What do these two exhortations have in common?
“Smile! And the world will smile right back.”
“If you don’t stop pouting I’ll give you something to pout about.”
Yep, in both cases, whoever is being spoken to is not happy. And the chances were really good, especially in days of yore, this was a female. Because when have you ever heard strangers address a man on the street, or at work, or even at home, and say, “Smile, honey?”
On television, all the family shows offered stories in which the kids, and even the dad, could have a bad day, before everybody—especially Mom—rallied with sympathy and fresh-baked cookies. Children’s books were filled with moms who existed in smiling service to their families, without any time, much less emotions, of their own.
We never saw a story in which Mom, or venerable Grandma, or even silly, devoted maiden aunt Minnie, tore off her pearls, turned off the vacuum cleaner, kicked off her pretty heels that she always wore even to do housework, put her head down on the kitchen table and howled. Unless she was being laughed at.
As we got older, the cues got more subtle but no less persistent as societal expectations narrowed in around us, especially those of us who paired off and had kids. We wanted to be good moms, and we had breathed in the lesson that a good mom Didn’t Have Negative Feelings before the child, and when you’re on duty 24/7, well then, you had to tough it out for everyone else’s good.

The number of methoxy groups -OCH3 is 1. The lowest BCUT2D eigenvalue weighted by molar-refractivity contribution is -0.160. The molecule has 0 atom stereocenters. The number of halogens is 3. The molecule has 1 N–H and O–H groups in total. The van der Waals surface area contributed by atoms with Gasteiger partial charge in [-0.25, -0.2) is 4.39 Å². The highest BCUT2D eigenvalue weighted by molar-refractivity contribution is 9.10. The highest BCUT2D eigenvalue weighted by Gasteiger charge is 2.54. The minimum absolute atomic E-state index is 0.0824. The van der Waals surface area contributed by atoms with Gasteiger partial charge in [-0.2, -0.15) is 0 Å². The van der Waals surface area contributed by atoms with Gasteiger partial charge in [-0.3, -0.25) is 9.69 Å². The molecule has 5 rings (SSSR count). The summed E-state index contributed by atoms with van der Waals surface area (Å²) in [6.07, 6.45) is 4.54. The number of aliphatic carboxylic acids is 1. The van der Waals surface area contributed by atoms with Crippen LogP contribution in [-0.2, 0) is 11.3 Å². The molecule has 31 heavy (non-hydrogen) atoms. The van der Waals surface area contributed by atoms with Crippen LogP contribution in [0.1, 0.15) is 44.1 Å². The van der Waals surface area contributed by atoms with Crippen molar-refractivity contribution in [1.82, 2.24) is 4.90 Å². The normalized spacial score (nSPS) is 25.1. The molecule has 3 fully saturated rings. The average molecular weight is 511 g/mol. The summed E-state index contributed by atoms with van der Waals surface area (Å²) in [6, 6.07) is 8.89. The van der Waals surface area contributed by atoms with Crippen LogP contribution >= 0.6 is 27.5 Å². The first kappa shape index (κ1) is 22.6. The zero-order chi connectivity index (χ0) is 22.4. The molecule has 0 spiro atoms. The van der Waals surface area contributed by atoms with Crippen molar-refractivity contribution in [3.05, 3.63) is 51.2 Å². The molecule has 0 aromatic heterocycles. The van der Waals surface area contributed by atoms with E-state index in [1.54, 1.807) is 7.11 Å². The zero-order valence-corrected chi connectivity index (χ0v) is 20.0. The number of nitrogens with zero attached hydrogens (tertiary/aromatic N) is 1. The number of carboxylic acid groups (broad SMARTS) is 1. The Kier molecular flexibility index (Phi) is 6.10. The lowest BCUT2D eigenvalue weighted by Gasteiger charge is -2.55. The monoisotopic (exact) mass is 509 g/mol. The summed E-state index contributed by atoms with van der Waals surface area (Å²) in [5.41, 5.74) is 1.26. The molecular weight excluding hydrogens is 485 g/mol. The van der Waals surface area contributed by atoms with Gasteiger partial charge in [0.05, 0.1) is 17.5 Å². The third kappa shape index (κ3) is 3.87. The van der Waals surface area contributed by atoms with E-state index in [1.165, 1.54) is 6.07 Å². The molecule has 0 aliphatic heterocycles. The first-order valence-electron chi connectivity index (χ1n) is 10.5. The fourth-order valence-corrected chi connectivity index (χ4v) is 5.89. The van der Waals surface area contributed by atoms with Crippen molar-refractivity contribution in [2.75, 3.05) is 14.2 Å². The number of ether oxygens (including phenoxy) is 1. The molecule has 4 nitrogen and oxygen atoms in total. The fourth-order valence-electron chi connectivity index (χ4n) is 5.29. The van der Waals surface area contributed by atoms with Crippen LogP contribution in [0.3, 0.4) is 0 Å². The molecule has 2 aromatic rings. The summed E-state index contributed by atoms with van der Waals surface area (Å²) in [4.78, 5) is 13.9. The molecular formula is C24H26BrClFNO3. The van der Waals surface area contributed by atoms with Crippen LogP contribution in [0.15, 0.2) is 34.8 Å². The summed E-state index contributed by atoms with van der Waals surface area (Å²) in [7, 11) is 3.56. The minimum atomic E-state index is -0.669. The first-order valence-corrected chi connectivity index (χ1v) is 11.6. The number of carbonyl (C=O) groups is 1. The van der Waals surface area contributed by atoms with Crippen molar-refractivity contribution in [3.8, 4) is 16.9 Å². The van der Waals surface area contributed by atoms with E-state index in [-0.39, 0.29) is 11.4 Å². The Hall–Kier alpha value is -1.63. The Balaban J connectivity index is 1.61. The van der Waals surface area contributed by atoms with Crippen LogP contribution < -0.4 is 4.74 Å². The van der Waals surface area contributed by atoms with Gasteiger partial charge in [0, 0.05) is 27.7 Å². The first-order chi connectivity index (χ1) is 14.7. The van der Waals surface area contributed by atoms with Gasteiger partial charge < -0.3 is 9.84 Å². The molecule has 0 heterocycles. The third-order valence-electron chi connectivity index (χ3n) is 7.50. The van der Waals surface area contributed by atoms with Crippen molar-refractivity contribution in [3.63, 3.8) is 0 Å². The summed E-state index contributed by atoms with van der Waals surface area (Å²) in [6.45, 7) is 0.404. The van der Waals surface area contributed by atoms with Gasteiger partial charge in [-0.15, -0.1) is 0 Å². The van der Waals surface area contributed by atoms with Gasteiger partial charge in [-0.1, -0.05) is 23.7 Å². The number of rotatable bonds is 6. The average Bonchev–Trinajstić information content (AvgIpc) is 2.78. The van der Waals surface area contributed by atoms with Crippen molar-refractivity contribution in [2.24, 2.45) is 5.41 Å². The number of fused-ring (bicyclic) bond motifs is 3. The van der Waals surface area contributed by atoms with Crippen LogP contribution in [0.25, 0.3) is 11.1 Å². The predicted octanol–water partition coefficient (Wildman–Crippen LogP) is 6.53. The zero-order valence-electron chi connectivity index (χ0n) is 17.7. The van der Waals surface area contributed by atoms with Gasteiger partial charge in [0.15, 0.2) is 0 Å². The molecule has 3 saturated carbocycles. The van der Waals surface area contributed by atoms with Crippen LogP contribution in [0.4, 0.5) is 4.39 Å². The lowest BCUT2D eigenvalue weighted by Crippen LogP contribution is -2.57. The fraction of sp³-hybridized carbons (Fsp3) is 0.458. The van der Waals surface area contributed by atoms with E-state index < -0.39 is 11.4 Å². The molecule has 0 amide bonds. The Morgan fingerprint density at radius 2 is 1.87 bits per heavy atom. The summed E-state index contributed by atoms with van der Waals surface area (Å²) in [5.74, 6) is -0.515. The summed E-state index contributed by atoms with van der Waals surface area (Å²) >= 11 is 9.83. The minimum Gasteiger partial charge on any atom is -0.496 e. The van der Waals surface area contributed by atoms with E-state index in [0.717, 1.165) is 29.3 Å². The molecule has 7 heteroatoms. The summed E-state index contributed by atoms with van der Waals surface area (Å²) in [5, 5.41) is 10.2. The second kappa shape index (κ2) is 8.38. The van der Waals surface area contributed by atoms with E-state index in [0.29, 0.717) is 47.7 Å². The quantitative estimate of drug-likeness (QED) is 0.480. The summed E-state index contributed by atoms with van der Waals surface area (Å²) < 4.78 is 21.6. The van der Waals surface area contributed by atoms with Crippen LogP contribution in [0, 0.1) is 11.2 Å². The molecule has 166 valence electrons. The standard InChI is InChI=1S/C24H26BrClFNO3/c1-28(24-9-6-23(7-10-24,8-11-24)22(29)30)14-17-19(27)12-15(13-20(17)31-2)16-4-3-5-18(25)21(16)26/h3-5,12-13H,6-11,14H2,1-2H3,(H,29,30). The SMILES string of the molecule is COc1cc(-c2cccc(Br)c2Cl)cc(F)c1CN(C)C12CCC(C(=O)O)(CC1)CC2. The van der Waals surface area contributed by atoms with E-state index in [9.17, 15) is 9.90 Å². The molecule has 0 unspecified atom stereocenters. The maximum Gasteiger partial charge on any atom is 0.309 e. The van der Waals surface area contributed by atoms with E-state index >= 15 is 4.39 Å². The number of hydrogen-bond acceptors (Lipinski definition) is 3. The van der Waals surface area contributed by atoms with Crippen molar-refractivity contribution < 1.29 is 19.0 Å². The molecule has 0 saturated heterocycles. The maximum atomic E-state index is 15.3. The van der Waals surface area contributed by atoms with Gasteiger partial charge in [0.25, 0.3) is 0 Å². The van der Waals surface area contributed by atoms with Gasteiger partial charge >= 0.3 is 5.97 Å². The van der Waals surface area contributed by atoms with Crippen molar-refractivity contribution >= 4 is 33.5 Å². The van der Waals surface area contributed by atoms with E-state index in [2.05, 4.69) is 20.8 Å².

A good wife, mother, lady, cheered herself up by baking cookies for other people, by always being the rock of her family, by serving others. To serve herself was selfish.
I’m a writer, and this particular blog series was put together by writers, so my focus is writers—particularly older women who, with an apologetic air, admit that they’d really like to write again. Of course it’s too late . . . it’s kinda silly, really, no one expects anything good out of someone old and out of practice . . . Seeing a tangentially related blog series begun by Deborah Ross caused me to reflect on the fact that all of these deflections and apologies I’ve heard are from women of a certain age, women who hasten to point out that they never fought in a war, or survived an attack by terrorists, or lived through a tornado leveling their house around their ears, so they have no room to complain. Even when their hands grip together, their voices wobble, their gaze goes diffuse.
These are the women whose lives never underwent HBO-level devastation, but were still shaped by thousands upon thousands of little—and not so little—hints that the only acceptable emotions from a good woman were smiles or sympathy, or gratitude. And yet their own dreams were squashed down for decade after decade because they needed to be practical, they were depended upon, they were good women.